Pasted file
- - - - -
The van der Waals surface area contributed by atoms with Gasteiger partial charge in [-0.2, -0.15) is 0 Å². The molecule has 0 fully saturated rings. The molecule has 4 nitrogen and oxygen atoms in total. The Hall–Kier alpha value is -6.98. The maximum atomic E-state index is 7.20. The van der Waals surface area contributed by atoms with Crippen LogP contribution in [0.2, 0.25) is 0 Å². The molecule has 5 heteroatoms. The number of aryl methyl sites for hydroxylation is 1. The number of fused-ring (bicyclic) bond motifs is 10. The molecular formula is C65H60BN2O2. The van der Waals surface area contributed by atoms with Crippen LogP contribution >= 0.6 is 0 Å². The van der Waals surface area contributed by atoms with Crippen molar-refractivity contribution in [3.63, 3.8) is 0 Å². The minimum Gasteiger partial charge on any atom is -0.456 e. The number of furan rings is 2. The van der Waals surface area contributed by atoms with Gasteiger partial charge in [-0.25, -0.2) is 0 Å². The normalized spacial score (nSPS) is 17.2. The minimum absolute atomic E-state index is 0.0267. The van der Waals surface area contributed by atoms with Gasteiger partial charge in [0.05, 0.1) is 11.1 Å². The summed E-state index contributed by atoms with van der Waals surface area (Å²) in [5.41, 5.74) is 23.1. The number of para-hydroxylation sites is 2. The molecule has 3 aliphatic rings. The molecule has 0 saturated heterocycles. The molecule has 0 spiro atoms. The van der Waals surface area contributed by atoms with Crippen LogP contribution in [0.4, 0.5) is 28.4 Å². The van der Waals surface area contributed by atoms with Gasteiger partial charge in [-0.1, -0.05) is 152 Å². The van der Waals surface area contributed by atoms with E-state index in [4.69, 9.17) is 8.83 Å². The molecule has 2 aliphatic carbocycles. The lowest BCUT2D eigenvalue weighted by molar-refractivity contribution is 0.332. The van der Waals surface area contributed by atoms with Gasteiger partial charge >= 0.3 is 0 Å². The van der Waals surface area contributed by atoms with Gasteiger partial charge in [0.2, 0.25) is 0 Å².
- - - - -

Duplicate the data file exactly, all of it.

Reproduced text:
The van der Waals surface area contributed by atoms with Gasteiger partial charge in [-0.2, -0.15) is 0 Å². The molecule has 0 fully saturated rings. The molecule has 4 nitrogen and oxygen atoms in total. The Hall–Kier alpha value is -6.98. The maximum atomic E-state index is 7.20. The van der Waals surface area contributed by atoms with Crippen LogP contribution in [0.2, 0.25) is 0 Å². The molecule has 5 heteroatoms. The number of aryl methyl sites for hydroxylation is 1. The number of fused-ring (bicyclic) bond motifs is 10. The molecular formula is C65H60BN2O2. The van der Waals surface area contributed by atoms with Crippen LogP contribution >= 0.6 is 0 Å². The van der Waals surface area contributed by atoms with Crippen molar-refractivity contribution in [3.63, 3.8) is 0 Å². The minimum Gasteiger partial charge on any atom is -0.456 e. The number of furan rings is 2. The van der Waals surface area contributed by atoms with Gasteiger partial charge in [-0.25, -0.2) is 0 Å². The normalized spacial score (nSPS) is 17.2. The minimum absolute atomic E-state index is 0.0267. The van der Waals surface area contributed by atoms with Gasteiger partial charge in [0.05, 0.1) is 11.1 Å². The summed E-state index contributed by atoms with van der Waals surface area (Å²) in [5.41, 5.74) is 23.1. The number of para-hydroxylation sites is 2. The molecule has 3 aliphatic rings. The molecule has 0 saturated heterocycles. The molecule has 0 spiro atoms. The van der Waals surface area contributed by atoms with Crippen LogP contribution in [0.4, 0.5) is 28.4 Å². The van der Waals surface area contributed by atoms with Gasteiger partial charge in [-0.1, -0.05) is 152 Å². The van der Waals surface area contributed by atoms with E-state index in [4.69, 9.17) is 8.83 Å². The molecule has 2 aliphatic carbocycles. The lowest BCUT2D eigenvalue weighted by molar-refractivity contribution is 0.332. The van der Waals surface area contributed by atoms with Gasteiger partial charge >= 0.3 is 0 Å². The van der Waals surface area contributed by atoms with Gasteiger partial charge in [0.2, 0.25) is 0 Å².